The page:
RE-FRAMING A BRAND
This year’s class features students like Alexandra Ignatius, a Columbia University grad and Edelman sales manager. Before Olin, her life had already been transformed by her global travels. A DC native, she spent her high school years in France. After several years in public relations, she moved to Shanghai, which required her to ‘challenge her assumptions and behaviors’ every day. It also gave her a decided advantage when she spearheaded the communications strategy behind the ALDI chain’s successful move into China. Understanding the culture, she helped shift ALDI’s brand proposition from “discount grocer” to “trusted importer” to capitalize on the population’s distrust of domestic products.
“Working in partnership with e-commerce leader Alibaba,” she explains, “we held a “food fashion show” to launch ALDI into the China market, leveraging well-known fashion designers and media icons in Shanghai to capture attention and drive online sales.”
After studying theology as an undergrad, Jennifer Sylves Lanas found her calling in teaching. Her mantra of “Why not?” + “How might we” led her to help her students launch one of the country’s first gay-straight alliances and train others on data-storytelling. She isn’t afraid to take risks either, joining a “mission-driven urban education startup” to “build a school culture from the ground up.”
“The biggest takeaway from my experience is that “We begin by listening,” she says. “It is only fitting, teaching cultural literacy and game design, that I leveled-up for three consecutive years with the same group of 50 students practicing human-centered design and restorative justice. Pressure makes diamonds—and when the heat was on, my team knew that they could count on me as I counted on them. The night that my seniors walked across the stage as Nazareth College and Career Prep’s first graduating class was one of the proudest moments of my career in education!”
MAJOR RESPONSIBILITIES EARLY IN THEIR CAREERS
Raymond T. Wagner III comes to the Class of 2021 with more leadership experience than some MBAs will ever accrue. As a company commander in the U.S. Army, he oversaw 150 soldiers and $40 million dollars worth of equipment. He was heartened by watching his men and women rally around a mission, achieving goals as a team that would seem impossible individually. With rewards come responsibilities. For Wagner, being a leader also meant bearing the hardest of duties, such as bringing a fallen comrade back to his family.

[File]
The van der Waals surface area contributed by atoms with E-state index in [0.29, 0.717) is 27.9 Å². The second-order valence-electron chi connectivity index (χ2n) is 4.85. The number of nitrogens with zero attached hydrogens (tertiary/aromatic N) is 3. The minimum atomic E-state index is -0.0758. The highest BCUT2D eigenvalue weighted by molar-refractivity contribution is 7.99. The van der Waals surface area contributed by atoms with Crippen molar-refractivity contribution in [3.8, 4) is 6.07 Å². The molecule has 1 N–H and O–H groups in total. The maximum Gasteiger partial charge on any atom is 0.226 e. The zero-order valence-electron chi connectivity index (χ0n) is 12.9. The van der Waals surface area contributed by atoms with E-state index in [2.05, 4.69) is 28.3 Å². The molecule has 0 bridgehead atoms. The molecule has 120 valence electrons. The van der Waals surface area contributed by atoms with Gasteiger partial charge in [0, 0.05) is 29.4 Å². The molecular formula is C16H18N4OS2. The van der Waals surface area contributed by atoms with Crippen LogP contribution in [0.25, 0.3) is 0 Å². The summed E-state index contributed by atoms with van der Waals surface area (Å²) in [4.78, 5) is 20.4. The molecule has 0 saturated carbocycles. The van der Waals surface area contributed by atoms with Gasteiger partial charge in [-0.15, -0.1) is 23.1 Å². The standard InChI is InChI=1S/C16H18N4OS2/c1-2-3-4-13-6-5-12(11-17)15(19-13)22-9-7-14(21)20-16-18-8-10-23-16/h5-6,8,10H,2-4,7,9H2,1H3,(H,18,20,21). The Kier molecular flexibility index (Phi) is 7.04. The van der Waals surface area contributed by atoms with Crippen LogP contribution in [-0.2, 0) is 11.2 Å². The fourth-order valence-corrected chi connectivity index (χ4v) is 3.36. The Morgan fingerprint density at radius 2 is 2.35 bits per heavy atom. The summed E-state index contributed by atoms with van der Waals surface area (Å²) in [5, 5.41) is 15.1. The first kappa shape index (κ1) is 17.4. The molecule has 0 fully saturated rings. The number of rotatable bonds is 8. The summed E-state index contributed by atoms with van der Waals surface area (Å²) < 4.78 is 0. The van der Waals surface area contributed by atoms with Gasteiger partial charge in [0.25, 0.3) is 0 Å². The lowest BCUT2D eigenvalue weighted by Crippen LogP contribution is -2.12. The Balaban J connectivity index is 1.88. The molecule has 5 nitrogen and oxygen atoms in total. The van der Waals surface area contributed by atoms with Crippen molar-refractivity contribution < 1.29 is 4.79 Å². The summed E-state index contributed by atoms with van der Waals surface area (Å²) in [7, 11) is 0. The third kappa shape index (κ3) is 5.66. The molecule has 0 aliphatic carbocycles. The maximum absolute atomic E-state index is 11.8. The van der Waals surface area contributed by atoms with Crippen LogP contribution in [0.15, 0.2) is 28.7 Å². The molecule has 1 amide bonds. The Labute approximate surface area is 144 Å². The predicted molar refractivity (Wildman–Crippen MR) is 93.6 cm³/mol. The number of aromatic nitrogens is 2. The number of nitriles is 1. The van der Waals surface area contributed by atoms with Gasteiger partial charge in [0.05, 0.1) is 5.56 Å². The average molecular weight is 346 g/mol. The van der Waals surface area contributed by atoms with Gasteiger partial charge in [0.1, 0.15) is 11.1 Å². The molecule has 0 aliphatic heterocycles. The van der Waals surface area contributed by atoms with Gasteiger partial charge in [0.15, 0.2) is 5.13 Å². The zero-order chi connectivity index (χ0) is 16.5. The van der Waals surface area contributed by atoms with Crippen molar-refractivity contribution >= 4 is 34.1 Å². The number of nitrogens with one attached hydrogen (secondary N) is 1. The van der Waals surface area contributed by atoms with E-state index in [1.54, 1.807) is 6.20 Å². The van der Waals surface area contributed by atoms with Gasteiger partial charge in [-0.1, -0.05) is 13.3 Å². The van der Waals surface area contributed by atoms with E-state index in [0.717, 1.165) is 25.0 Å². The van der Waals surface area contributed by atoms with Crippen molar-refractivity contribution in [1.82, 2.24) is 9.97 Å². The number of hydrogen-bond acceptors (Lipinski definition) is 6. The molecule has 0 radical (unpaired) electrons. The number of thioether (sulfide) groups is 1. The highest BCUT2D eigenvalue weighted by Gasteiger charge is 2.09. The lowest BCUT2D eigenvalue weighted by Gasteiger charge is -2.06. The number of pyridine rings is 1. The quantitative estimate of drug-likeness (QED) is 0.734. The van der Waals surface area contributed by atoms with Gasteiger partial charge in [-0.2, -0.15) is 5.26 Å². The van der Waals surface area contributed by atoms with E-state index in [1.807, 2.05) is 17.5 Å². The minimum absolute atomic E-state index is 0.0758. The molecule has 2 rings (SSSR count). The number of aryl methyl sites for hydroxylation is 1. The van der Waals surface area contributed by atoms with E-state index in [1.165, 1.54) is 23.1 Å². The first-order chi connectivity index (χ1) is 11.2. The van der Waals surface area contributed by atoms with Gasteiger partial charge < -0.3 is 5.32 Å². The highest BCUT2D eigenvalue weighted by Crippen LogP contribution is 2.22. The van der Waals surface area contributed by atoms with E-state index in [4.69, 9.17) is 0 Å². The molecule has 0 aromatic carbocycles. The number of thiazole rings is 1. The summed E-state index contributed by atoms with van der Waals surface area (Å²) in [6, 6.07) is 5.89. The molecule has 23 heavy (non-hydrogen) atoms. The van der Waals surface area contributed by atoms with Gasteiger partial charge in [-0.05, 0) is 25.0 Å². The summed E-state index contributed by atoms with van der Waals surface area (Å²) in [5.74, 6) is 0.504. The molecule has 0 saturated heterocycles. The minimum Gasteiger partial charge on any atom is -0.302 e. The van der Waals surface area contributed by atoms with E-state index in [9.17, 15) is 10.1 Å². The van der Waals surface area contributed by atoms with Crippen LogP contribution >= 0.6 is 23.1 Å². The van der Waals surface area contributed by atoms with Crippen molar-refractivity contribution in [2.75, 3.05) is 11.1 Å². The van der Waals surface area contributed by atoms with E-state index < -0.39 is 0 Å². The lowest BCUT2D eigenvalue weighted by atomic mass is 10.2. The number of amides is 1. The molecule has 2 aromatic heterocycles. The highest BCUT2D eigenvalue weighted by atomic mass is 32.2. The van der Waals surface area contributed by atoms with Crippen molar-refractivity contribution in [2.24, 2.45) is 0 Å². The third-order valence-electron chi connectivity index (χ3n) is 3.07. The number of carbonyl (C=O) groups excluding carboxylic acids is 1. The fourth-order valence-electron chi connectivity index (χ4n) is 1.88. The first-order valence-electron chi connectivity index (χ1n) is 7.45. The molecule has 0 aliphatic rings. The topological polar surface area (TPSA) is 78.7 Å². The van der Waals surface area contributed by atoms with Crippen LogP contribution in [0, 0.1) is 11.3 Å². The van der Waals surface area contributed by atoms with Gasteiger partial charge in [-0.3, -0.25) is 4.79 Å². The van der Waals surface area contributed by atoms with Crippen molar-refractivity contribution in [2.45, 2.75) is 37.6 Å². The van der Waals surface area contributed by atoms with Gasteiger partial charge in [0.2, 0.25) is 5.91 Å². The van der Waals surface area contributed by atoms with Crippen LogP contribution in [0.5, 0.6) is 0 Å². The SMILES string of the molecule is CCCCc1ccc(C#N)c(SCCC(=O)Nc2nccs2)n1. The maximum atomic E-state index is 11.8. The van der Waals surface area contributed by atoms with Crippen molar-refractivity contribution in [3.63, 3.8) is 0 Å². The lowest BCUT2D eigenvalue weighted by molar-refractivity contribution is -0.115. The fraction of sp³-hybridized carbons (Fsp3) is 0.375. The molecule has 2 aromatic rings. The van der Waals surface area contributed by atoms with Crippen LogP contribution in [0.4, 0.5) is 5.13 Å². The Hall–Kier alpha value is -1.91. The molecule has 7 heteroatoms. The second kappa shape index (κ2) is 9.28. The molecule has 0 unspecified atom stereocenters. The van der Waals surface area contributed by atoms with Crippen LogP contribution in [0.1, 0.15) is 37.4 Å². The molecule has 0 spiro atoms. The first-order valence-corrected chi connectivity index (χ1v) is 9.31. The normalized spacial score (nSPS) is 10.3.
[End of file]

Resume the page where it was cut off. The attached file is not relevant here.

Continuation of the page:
“Escorting Steve home was particularly difficult,” he admits. “I felt a level of responsibility after encouraging him to attend West Point and join the Army. From that day, I vowed to live life to the fullest; to honor those who have gone before me; and to seize every opportunity because life, simply put, is a gift that is not guaranteed.”
Nitish Kumar Yadav’s rite of passage came early in his career. Six months out of engineering school, he was tapped to build a multi-billion dollar desalination plant – one riddled with delays thanks to heavy opposition from the local population. Rather than cursing his luck, Yadav rolled up his sleeves and turned a daunting project in a growth opportunity that fast-tracked his career.
“This project gave me much to learn about business, leadership, teamwork, negotiations, and interpersonal communication skills. I had to overcome local resistance and learn a completely new language to be an effective leader and also liaise effectively with the villagers. I built trust in the villagers and took them into confidence to explain to them how the project would benefit them and improve their lives. The villagers ultimately became the biggest advocates of the project.”
FROM RUGBY PLAYERS TO A BALLET DANCER
Outside the service, Wagner was the captain of the Under 21 Luxembourg National Rugby Team. Ironically, his classmate, Lungile Tshuma, served as vice-captain for the Zimbabwean National Rugby Team. Alexandra Ignatius is equally athletic. Starting ballet at the age of five, Ignatius eventually joined a regional company after graduating college. While she chose a different path, her ballet training has prepared her to excel in business.
“The qualities I learned from ballet – the constant pursuit of excellence, discipline and teamwork – have made me a great businesswoman. I spent days and weeks rehearsing, analyzing and rethinking behind-the-scenes, so that when the curtain went up and I had my brief moment with the audience – in a boardroom now, rather than a theatre – I could have maximum effect.”
Kendra Kelley also honed her business skills at an early age – in politics. As a college freshman, she volunteered for the 2008 Obama for America presidential campaign, energizing the youth vote in Missouri while maintaining a 3.8 GPA at Georgia State University.
“Working for the Obama campaign completely changed the course of my life and opened doors I never imagined would open,” she asserts. “The campaign showed me the power of delivering the right message, to the right people, at the right time, and through the right channels. I was able to experience the essence of effective marketing daily. I also learned the power of perseverance.”